Perhaps I ought not to expect spaceflight in the nineties to live up to the sheer magic of seeing men explore the Moon as a youngster. Apollo came out of the confluence of disparate and unrepeatable political forces of the early sixties. The Cold War was icy in the extreme and fingers were hovering over nuclear buttons while the superpowers glared at each other over Cuba. The supposedly backward Soviets had already trounced an arrogant USA into space with large rockets equally capable of lobbing heavy warheads across the North Pole. Kennedy wanted a potent display of American technical superiority with peaceful overtones. The puissance of a Saturn V moonrocket lifting off and the triumphant return of crews with fingernails full of moondust served his purpose. None of us may live to see a similar result come from the throws of the political dice.

But I have two sons with eager hearts and open minds who crave inspiration from the world and universe around them. The fare they get from the TV, the games console and the PC is acceptable and their diet of books is wholesome. Yet I feel sorry that they may not witness a defining moment to rival Apollo. Though NASA is sending probes out to the Solar System, some carrying my sons' names along with a few hundred thousand others, and some part of a flotilla of craft heading for Mars, these robots lack the spiritual link we make to human endeavours. David Scott, who commanded Apollo 15 and spent three days calling the starkly beautiful mountains of the lunar Apennines his home, said as he stepped onto the lunar surface "...and this is exploration at its greatest!" Now, any prospect of a similar great human adventure to Mars, the most inviting of the planets, is as remote as Apollo was to the Wright brothers. Yet it is technically feasible, lacking only political will.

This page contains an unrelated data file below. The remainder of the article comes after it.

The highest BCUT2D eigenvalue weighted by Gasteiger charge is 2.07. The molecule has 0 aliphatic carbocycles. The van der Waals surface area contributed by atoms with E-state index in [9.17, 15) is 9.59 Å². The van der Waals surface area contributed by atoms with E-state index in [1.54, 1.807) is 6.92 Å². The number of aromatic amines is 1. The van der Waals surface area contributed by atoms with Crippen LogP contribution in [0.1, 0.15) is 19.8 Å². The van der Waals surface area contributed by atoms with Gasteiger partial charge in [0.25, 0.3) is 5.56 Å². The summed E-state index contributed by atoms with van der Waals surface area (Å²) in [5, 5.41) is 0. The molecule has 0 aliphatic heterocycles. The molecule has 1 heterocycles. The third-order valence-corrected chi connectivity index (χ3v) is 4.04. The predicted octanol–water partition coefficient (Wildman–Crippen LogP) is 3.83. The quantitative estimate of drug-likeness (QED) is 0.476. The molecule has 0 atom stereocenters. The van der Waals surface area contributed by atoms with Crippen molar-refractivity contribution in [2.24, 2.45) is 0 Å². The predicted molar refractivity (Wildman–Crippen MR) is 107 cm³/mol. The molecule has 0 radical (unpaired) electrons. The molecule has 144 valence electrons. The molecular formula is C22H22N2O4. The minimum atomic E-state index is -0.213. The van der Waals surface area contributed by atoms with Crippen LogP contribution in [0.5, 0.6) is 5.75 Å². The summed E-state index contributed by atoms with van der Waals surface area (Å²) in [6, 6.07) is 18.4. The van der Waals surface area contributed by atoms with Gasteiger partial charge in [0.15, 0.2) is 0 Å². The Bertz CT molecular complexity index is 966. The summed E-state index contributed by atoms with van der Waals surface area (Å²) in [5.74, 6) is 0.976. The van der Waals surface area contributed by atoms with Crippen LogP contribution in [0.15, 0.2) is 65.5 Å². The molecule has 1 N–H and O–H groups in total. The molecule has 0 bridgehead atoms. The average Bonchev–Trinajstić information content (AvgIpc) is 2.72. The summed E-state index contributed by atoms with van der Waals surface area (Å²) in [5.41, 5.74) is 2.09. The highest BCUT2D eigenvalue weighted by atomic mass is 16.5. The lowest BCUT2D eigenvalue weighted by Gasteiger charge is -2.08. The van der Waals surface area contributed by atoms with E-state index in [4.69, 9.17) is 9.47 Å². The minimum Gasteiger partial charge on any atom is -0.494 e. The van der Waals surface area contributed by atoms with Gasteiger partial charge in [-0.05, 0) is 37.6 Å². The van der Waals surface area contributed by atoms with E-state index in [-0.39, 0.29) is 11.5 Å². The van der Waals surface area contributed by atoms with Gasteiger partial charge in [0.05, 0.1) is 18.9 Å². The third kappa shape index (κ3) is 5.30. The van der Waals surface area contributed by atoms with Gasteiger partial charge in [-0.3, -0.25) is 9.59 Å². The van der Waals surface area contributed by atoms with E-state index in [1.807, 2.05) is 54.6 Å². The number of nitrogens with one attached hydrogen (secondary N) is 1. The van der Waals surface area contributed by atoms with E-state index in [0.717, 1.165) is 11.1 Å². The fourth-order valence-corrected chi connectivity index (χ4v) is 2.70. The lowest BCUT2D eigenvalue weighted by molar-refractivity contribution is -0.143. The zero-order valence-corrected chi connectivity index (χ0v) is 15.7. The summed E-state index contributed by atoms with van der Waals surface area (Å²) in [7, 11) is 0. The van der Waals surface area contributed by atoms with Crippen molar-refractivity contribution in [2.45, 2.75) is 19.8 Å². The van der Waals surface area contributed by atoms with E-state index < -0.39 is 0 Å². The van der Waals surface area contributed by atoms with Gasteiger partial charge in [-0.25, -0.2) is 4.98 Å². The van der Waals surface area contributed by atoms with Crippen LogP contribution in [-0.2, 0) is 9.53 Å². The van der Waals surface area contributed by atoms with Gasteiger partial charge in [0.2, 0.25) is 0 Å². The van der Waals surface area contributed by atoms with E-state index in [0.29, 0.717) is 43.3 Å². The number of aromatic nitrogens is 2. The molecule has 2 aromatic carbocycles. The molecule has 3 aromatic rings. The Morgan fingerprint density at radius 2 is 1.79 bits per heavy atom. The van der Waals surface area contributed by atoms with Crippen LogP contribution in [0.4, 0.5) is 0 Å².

Space has become the province of big business with TV and mobile phone communications becoming increasingly space-based; and there is nothing wrong with that. Commercial pressures have always been important to the subsequent opening up of a new frontier. However, the inspirational human spearhead is no longer pushing out. The fear of risk, failure and financial cost keeps us looking inward while a new world and new vistas await our coming.

When Pete Conrad died last week, the discussion groups on the internet buzzed with an outpouring of appreciation for his flamboyant personality and huge respect for his talents as a space traveller. A contributor to one of these discussions reminded us all that with our nine remaining lunar explorers now reaching their late sixties and early seventies, it would not be so long, perhaps a decade or so, before there will be no human walking on this planet who has also walked on the Moon. I find that a profoundly sad thought.